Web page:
(Bloomberg) -- Stronger-than-expected British inflation prompted traders to sharply pare back bets on interest rate cuts and denied Prime Minister Rishi Sunak a totemic economic victory. 

The Consumer Prices Index rose 2.3% from a year ago in April, the Office for National Statistics said on Wednesday, compared with 2.1% forecast by economists. While the data put the Bank of England’s 2% inflation target within reach and was the lowest level since a cost-of-living crisis began to take hold almost three years ago, it was at the upper end of what economists had been anticipating.

Investors unwound bets on easing by the BOE, almost eliminating the chance of a June rate cut, which had been in play as recently as Tuesday. Traders now aren’t fully pricing in the first move by the central bank until November. 

The pound rose its strongest level against the euro in more than two months as traders increasingly see a greater chance of the BOE taking longer to start easing than the European Central Bank. ECB President Christine Lagarde told Ireland’s RTE on Tuesday that a June cut was probable. 

Economists in the UK zeroed-in on services inflation, which was little changed at 5.9% as price growth remained strong in the hospitality sector. The central bank, which is watching the number closely for signs of domestic inflationary pressures, had expected a reading of 5.5%. A core gauge of prices that excludes volatile food and energy costs fell to 3.9% from 4.2%.

“The higher-than-expected readings for both headline and services inflation in April are enough to scupper the chances of a June rate cut from the Bank of England,” Bloomberg economists Dan Hanson and Ana Andrade wrote in a note. “It now looks likely the easing cycle will begin in August.” 

Both Sunak’s Conservatives and the opposition Labour Party seized on the data in an effort to set the narrative and prove their grasp on voters’ concerns as they gird for an election expected in the second half of the year. Less optimistic market bets on rate cuts will likely slow a reduction in mortgage costs that have become a symbol of the economic pressures on British households. 

Sunak, who made reducing inflation a key goal for his first year in office, hailed the data as evidence that price growth was “back to normal,” adding that “brighter days are ahead.” Labour’s would-be chief Treasury secretary Darren Jones, however, told Bloomberg Television that the failure to hit the CPI target showed it was “not game over” yet for high inflation in the UK. 

The year-on-year decline in price growth was largely driven by a 12% drop in the UK’s energy price cap, a mechanism designed to protect consumers from sharp moves in natural gas and electricity costs. April is a crucial month because many bills, such as mobile phone contracts, impose annual increases in that month.

“There was another large fall in annual inflation led by lower electricity and gas prices, due to the reduction in the Ofgem energy price cap,” said Grant Fitzner, chief economist at the ONS. “Food price inflation saw further falls over the year. These falls were partially offset by a small uptick in petrol prices.”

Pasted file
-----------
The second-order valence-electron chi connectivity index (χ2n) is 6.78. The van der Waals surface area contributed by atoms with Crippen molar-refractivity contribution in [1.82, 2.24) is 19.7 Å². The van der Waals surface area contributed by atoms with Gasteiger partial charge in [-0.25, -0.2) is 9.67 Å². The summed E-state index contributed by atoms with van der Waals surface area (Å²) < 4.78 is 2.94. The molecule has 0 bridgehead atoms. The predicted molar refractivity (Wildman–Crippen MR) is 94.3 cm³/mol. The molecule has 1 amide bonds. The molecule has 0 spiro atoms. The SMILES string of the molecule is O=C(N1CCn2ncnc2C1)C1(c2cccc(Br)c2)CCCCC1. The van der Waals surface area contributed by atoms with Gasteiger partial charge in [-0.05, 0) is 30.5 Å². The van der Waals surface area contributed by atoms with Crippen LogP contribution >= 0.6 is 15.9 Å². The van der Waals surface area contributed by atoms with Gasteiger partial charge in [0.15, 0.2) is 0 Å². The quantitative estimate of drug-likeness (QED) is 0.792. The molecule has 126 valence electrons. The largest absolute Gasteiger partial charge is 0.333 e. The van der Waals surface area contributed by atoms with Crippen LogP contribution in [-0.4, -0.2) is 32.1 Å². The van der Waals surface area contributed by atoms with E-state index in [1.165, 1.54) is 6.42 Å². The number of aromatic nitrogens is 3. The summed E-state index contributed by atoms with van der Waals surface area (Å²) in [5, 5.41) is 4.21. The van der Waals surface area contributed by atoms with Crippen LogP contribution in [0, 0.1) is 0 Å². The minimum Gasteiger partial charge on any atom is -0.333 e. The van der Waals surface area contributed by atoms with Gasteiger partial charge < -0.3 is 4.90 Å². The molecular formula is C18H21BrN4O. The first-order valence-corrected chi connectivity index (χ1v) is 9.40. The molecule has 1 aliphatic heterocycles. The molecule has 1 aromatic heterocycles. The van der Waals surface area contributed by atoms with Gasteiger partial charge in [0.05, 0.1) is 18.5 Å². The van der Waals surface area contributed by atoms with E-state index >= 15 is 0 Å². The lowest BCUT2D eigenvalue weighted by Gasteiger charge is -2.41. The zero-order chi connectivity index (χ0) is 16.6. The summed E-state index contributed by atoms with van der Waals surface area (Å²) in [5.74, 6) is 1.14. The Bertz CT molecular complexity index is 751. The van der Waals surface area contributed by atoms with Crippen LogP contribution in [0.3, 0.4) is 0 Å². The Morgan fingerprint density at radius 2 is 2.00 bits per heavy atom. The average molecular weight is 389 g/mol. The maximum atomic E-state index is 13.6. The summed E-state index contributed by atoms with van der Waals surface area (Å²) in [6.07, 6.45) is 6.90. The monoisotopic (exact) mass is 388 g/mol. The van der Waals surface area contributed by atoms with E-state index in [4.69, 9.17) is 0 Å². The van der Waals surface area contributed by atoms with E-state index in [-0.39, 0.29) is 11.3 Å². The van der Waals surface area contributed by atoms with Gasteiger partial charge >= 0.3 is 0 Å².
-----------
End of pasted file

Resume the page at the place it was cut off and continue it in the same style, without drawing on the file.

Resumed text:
The upside surprise will increase the focus on May wage and inflation data due out in the days before the BOE’s Monetary Policy Committee meets on June 20. The nine-member panel has stressed the importance of such indicators in determining whether underlying price pressures have eased enough.

The BOE has signaled that it may cut interest rates this summer, if price pressures cool as expected. On Tuesday, BOE Governor Andrew Bailey had said during an appearance in London that he anticipated “quite a drop” in April’s inflation to “much nearer to target than it was before,” adding that he hadn’t seen the figure.

While the first batch of jobs data last week showed more signs that the labor market is loosening, wage growth remained stubbornly elevated at 6% — levels the BOE sees as too high to keep inflation down sustainably. It means that the second round of labor market figures due just over a week before the BOE decision is seen as crucial to the thinking of rate-setters.

Separate data on Wednesday showed that input prices for producers fell 1.6% compared to a year earlier, potentially pointing to easing inflation pressures in the pipeline for consumers. However, factory gate prices rose 1.1%, the strongest rate in almost a year.

“Falling inflation closes in on Bank of England’s target but may not be enough to sway an early rate cut,” said Yael Selfin, chief economist at KPMG UK. “This may still not be enough to convince more cautious MPC members to commit to a rate cut in June.”

Why Aren’t UK Interest Rates Falling With Inflation?: QuickTake

--With assistance from Andrew Atkinson, Irina Anghel and Constantine Courcoulas.

(Updates with Bloomberg Economics in fifth paragraph.)

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